Projects, faculties, and personal narrative

What is the relationship between our faculties and our projects?

In my view they are reciprocal.  So my faculties, skill sets, and / or virtues contribute to my “success”—or not—in a given project, while undertaking certain projects allows me to enhance those faculties, skill sets, and / or virtues required for the success such projects (and not others faculties, virtues, etc.).

Yet can there also be conflict between my projects and my faculties?

I think so. Here’s an example:

Suppose that you meet someone special, and this is the most important relationship in your life to date. You come to know and love this person, and decide to marry him/her. We could call this a “project”: something in which one is involved and wishes to carry out to a good end. Other projects revolve around / feed into this project (such as finishing college or university, moving into a larger apartment, and developing relationships with this person’s friends and family), and this project itself feeds into larger projects (such as having a good marriage and, ultimately, “living a happy life”).

Now suppose that you find out some uncomfortable information about this person: a story about this person’s past relationship, with another person. Let’s play this out in several different ways.

First, let’s say that the story that you heard was rather vague and comes from a source that doesn’t seem overly credible. How do you respond? In other words, how do you use your faculties (your senses reason, memory, experience, imagination, etc.) to assess matters related to a given project?

Second, what if you begin hearing stories like this—concerning this person’s past—more frequently? And what if the information sources appear more credible? Third, what if you then begin to hear things about this person’s present activities: relationships with other people, now?

In other words, we choose to integrate new information—or not—based on a number of factors.

On the one hand, we often like to think that these factors relate solely (or mainly) to the relevance of the information and the credibility of the sources. Doubtless such considerations often play a big role. However, our decision to integrate new information is also related to the degree to which it is important to my identity that this project should succeed.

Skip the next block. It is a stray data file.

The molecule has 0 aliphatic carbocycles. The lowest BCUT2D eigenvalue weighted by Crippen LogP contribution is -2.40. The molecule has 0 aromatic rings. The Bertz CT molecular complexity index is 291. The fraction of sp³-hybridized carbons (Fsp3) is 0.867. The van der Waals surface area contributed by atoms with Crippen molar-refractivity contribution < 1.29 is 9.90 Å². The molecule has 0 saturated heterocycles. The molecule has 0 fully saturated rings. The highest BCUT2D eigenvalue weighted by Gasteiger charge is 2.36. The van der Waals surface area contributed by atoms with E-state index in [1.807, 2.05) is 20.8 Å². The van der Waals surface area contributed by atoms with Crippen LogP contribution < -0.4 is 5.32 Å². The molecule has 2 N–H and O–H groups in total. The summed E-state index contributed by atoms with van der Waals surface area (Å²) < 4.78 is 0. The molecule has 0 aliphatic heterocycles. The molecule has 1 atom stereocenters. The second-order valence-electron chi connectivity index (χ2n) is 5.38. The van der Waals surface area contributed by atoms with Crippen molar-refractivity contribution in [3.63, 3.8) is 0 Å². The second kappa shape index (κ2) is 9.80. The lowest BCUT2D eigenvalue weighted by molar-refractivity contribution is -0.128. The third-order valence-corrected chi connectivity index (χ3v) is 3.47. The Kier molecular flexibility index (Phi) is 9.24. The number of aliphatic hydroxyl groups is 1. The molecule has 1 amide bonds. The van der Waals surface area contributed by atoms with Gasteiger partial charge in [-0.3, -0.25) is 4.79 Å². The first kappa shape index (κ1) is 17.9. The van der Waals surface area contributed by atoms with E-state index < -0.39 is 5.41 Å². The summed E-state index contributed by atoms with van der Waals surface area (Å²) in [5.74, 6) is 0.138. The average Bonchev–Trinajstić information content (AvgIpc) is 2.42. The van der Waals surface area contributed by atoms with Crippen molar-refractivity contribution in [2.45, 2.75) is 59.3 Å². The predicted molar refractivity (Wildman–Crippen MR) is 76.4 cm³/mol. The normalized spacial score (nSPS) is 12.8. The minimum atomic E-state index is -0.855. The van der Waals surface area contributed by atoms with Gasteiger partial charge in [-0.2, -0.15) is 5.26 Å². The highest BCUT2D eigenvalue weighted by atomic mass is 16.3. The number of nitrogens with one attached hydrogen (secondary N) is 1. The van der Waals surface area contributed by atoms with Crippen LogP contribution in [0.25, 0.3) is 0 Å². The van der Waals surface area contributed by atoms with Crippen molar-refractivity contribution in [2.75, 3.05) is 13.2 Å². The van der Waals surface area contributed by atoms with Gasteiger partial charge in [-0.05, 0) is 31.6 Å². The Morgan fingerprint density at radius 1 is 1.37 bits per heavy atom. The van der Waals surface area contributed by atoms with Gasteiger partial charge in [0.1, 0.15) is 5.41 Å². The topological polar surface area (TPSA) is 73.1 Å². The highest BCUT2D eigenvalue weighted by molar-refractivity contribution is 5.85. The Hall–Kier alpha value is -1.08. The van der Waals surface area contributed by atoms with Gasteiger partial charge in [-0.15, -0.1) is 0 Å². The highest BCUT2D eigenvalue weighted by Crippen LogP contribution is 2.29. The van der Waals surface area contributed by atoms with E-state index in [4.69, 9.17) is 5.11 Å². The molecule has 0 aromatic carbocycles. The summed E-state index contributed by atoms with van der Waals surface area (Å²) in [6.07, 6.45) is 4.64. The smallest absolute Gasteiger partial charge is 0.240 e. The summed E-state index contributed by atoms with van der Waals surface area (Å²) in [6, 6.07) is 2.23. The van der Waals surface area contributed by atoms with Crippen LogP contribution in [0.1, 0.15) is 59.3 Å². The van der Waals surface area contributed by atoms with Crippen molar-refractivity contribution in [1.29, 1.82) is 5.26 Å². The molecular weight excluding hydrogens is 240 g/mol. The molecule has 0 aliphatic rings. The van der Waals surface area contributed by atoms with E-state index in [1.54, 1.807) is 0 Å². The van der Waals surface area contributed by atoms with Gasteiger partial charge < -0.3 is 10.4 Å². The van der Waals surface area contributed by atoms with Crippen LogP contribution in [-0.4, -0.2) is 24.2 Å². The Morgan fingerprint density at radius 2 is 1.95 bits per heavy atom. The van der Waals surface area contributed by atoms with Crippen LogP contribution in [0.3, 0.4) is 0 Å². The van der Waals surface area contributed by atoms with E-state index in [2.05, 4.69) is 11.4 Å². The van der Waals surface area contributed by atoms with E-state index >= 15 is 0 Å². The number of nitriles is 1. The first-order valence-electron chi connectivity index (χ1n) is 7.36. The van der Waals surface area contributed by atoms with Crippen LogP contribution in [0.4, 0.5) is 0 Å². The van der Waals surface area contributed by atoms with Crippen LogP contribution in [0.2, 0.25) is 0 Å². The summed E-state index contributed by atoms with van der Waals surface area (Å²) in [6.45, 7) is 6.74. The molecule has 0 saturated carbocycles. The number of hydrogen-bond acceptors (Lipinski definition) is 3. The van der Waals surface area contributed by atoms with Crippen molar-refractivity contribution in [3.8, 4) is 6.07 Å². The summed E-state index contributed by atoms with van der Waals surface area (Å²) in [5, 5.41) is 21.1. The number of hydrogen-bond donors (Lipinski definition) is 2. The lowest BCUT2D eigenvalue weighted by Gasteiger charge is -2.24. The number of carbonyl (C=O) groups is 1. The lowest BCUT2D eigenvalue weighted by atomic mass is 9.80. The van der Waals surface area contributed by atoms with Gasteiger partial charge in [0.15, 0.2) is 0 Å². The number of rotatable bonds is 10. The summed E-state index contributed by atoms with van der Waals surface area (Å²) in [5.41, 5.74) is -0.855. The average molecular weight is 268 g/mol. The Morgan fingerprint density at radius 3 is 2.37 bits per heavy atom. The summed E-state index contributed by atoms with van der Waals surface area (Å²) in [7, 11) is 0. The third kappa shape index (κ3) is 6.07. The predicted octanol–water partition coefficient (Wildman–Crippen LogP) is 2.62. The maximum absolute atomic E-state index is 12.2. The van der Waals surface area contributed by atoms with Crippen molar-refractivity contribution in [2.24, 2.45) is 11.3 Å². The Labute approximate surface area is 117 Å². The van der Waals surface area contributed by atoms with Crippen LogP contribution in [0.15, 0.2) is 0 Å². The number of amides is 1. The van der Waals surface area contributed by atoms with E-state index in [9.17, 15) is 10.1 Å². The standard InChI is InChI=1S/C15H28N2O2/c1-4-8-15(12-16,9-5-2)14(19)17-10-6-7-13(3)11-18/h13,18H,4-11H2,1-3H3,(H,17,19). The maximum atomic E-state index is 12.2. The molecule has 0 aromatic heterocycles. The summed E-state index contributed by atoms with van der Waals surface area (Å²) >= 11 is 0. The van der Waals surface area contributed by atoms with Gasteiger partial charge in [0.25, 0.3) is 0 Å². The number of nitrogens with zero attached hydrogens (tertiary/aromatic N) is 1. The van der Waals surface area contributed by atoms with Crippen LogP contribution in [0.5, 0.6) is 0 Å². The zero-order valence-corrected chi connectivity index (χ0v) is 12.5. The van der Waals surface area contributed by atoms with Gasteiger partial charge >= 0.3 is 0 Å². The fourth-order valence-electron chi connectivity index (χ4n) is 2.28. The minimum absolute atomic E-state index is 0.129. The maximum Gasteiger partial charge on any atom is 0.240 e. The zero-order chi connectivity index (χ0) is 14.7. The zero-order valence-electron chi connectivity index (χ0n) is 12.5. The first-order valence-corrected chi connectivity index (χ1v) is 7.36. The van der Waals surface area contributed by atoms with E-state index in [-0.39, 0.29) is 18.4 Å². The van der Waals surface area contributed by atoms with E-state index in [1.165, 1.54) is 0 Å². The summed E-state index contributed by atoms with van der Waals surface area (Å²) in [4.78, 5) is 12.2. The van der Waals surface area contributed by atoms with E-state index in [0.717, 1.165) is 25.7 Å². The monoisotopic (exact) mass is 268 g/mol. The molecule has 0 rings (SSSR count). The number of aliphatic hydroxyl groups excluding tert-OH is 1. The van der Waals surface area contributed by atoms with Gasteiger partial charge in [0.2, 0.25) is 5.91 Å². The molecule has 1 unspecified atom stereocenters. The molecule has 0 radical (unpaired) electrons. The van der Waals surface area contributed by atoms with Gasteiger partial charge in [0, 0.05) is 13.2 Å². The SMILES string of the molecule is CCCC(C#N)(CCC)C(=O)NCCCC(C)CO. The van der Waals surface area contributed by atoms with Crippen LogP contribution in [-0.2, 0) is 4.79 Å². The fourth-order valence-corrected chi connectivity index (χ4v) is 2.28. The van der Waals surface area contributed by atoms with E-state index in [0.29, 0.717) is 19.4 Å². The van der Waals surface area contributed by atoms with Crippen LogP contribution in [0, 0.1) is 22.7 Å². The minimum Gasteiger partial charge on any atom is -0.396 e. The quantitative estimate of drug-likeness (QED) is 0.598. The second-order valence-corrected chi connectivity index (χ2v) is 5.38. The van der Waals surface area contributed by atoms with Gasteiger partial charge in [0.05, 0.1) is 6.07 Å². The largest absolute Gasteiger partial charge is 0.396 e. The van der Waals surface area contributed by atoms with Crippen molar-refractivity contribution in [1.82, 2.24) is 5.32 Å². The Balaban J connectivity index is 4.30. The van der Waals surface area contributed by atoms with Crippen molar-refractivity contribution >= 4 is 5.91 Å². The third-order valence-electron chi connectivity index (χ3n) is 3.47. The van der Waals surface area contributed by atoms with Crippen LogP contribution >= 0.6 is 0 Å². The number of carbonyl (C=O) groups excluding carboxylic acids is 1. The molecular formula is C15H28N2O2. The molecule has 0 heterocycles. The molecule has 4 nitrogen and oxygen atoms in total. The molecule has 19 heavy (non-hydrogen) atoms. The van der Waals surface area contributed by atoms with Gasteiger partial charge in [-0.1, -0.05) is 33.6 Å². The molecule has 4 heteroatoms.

Further gut instinct and commitment impact how, when, or whether we integrate new information. If this were not so, then parents would be foolish to believe their young child is innocent based simply on the child’s say-so, and Christians would simply be deluded when they continue to believe in God despite contradictory information.

This is where “conflict” between our faculties and our projects, as I mentioned previously, can arise.

Now obviously much but depends upon the particulars of the matter. So perhaps this ends by me finding my fiancée to be profoundly deceitful: not being who I thought she was, I will not marry her; not being the judge of character I thought I was, I am less certain about future life choices.

On the other hand, however, there is an important connection between one’s projects and faculties and one’s story, or “narrative.” This is because, in my view, human identity is narrative identity. So in terms of my projects, I not only act in order to carry them out successfully, I also constantly try to attain the “narrator’s position” (both in terms of individual projects and in terms of my life in general).

Now none of us is capable of “writing” our own stories—life is always bigger than we are.

Yet we all attempt to tell our stories in a way that both makes sense of them (to ourselves and others) and that shows how and why the obstacles that we faced were overcome, integrated into the project such that we nevertheless completed it successfully, or we chose to change / abandon the project for the sake of a greater goal—a particular, overarching “good.”

Thus sometimes I narrate my story—and its projects—against the events. This is so because I perceive (and so narrate) events according to certain “vision” of the world, a vision that flows from and makes possible my desire to achieve a particular “good” (which is part and parcel of seeking to become a particular self). So this vision of the world, which aims at this “good,” directs how one narrates one’s larger story.

In other words, the narrator—not the events—recounts the story, such that narrating is structuring and including events so as to further the plot of one’s own story. So while the unexpected arises, sometimes I “emplot” events so as to resist major changes to my story, perhaps delaying incorporation of more dissonant themes or accommodating my story to less dissonant ones.

So what is the practical impact of all this?

In my case, the vision by which I seek to orients my story is love and the “good” to which I aspire (and seek after) is truth / truthfulness.  Hence one of my guiding assumptions / understandings is that love and truth, truth and love are co-central to human existence and divine character.

Much, much more could be said here, particularly about one’s narrative not simply as a story but as a “work of art.” Yet hopefully this sheds some light on our projects and faculties being “in conflict,” why / when this conflict is negative, and why / when this conflict may be positive (with this caveat: my wager is that whether such conflict can be positive depends upon what vision one embraces and to what “good” one is committed).

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